Six People Were Just Arrested In China For Spreading rumours Of A Coup Online

China computer

Photo: AP

China closed 16 websites and detained six people for spreading rumours that military vehicles were entering Beijing, as microblogging websites disabled their comment features for three days.The authorities detained the six for “fabricating or disseminating online rumours,” the state-run Xinhua News Agency reported today, citing city police and the State Internet Information Office, without naming the detainees.

The websites were closed for spreading rumours that “something wrong” was going on in Beijing, Xinhua said.

Speculation of a coup spread on the Internet on March 20, helping spark the biggest jump in credit-default swaps for Chinese government bonds in four months. The Communist Party holds a congress later this year to pick the next generation of leaders who may run China for the next decade and the lack of a transparent process may escalate the risk and impact of rumours.

Sina Corp. started a 72-hour suspension of the commenting function on its popular microblogging site today, citing a need to clear up rumours and illegal information, the company, whose Twitter-like service has more than 300 million registered users, said in a statement. Users opening Tencent Holding Ltd.’s microblog site saw a similar notice.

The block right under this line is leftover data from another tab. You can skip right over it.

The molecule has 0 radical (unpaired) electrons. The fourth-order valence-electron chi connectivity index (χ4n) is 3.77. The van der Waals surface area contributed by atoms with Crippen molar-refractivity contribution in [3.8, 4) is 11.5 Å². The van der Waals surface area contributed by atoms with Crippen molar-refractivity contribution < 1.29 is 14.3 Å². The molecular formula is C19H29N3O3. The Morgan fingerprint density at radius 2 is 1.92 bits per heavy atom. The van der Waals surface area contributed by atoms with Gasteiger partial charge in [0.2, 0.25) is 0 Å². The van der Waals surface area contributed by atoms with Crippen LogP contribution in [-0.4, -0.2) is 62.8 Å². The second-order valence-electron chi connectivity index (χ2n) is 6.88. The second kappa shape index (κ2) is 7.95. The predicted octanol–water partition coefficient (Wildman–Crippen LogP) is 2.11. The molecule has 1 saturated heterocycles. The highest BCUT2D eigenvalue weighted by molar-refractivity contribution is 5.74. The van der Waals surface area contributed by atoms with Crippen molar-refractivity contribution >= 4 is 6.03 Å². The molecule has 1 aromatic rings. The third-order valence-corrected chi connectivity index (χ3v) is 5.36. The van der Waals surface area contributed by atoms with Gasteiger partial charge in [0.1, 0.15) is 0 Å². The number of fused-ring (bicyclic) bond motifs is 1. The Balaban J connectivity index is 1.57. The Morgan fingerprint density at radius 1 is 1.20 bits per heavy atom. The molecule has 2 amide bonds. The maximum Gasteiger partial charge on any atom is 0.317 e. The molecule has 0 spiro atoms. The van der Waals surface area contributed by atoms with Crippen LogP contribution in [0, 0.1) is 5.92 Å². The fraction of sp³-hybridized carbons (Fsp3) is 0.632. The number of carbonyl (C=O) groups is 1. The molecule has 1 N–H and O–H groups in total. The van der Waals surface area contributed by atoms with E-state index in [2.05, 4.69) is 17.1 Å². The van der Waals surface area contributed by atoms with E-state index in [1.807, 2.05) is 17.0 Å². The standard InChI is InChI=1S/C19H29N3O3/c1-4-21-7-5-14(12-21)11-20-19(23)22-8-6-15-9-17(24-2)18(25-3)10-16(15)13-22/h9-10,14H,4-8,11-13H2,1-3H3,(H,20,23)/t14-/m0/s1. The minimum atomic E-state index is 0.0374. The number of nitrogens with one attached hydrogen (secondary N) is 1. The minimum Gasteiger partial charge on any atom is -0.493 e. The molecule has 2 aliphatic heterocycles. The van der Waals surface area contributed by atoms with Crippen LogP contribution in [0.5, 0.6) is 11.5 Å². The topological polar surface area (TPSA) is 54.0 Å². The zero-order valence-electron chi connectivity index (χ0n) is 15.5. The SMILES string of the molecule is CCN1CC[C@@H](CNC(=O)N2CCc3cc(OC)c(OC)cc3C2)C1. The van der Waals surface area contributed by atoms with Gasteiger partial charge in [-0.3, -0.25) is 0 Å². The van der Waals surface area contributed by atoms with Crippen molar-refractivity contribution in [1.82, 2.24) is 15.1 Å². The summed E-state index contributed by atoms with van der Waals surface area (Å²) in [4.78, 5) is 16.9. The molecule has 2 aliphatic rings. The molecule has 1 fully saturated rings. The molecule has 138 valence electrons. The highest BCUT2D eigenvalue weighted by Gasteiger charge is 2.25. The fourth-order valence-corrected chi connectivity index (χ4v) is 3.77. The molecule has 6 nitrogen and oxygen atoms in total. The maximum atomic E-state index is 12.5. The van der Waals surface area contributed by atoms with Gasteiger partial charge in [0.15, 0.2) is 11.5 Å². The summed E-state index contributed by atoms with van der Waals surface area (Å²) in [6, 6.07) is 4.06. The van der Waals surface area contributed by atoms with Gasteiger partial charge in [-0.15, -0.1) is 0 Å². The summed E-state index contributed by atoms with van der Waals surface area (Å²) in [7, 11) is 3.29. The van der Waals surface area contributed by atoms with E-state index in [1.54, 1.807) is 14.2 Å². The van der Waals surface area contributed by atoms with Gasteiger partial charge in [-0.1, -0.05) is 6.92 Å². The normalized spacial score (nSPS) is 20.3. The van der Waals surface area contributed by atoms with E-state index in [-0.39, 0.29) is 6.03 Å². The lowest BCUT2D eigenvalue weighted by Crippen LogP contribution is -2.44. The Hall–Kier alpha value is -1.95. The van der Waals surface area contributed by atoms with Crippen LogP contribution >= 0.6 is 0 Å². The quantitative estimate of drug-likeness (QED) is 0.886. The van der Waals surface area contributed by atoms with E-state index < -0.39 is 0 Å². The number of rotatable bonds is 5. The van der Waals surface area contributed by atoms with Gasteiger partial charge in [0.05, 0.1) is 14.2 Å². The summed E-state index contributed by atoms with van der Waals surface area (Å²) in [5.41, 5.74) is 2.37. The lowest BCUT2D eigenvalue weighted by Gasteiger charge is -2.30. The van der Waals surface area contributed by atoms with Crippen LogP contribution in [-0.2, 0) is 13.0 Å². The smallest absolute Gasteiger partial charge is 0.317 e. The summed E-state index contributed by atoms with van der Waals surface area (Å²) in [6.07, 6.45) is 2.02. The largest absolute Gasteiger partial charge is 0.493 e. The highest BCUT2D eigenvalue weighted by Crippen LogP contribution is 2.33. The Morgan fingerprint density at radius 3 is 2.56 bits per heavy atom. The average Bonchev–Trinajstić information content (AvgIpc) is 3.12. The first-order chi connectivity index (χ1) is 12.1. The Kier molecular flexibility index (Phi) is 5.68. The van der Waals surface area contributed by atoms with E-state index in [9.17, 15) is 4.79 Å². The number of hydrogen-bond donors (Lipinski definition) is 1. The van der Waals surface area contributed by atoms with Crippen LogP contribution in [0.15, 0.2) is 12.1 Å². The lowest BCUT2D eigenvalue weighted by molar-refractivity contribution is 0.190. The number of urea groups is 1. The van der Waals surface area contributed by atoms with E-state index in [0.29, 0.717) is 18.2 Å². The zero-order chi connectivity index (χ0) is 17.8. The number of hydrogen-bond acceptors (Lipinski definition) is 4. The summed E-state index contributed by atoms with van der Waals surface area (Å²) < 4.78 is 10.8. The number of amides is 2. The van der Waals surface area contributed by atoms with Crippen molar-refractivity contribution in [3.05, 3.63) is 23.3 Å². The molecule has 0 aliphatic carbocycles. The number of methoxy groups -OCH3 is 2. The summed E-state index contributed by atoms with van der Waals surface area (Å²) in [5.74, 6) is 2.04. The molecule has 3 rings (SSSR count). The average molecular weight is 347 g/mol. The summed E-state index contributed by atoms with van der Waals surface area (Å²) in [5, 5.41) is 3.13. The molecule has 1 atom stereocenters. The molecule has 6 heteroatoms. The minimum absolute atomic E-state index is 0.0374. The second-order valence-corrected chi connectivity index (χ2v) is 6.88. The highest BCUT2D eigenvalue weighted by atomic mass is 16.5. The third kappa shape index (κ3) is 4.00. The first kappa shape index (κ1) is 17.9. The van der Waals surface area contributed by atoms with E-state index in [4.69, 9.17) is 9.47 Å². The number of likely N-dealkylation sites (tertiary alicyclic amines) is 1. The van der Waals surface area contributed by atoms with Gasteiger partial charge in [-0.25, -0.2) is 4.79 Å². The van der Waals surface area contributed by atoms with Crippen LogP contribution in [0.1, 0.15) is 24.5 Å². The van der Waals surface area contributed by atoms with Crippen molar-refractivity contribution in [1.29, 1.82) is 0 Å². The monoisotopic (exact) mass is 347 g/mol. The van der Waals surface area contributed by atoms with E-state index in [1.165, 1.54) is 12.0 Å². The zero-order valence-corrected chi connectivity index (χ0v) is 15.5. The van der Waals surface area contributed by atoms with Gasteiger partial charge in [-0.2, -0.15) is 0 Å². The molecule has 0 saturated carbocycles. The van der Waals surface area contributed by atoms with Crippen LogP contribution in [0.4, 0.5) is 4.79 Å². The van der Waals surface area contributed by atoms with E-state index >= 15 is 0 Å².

Detainees’ Miocroblogs
 

Sina and Tencent didn’t specify what prompted them to turn off the comment function. The detainees spread the rumours using microblogs, Xinhua cited the Beijing police as saying, without naming either of the two companies.

The State Internet Information Office said both sites had been “criticised and punished accordingly” by authorities for a number of rumours, the agency said.

Today’s suspension of comments set off a wave of Internet commentary questioning the measure’s rationale and effectiveness, and led some users to speculate on the identity of the detainees.

Zuo Ye Ben, a Sina user with more than 2 million followers, offered 100 iPads and other luxury prizes to anyone who managed to leave a comment during the suspension period. No one had claimed the prize after the post was forwarded more than 30,000 times.

 

–Joshua Fellman and Wenxin Fan. Editors: Nathaniel Espino, Paul Tighe

 

To contact Bloomberg News staff for this story: Joshua Fellman in New York at [email protected]; Wenxin Fan in Shanghai at [email protected]

 

To contact the editor responsible for this story: Paul Tighe at [email protected]

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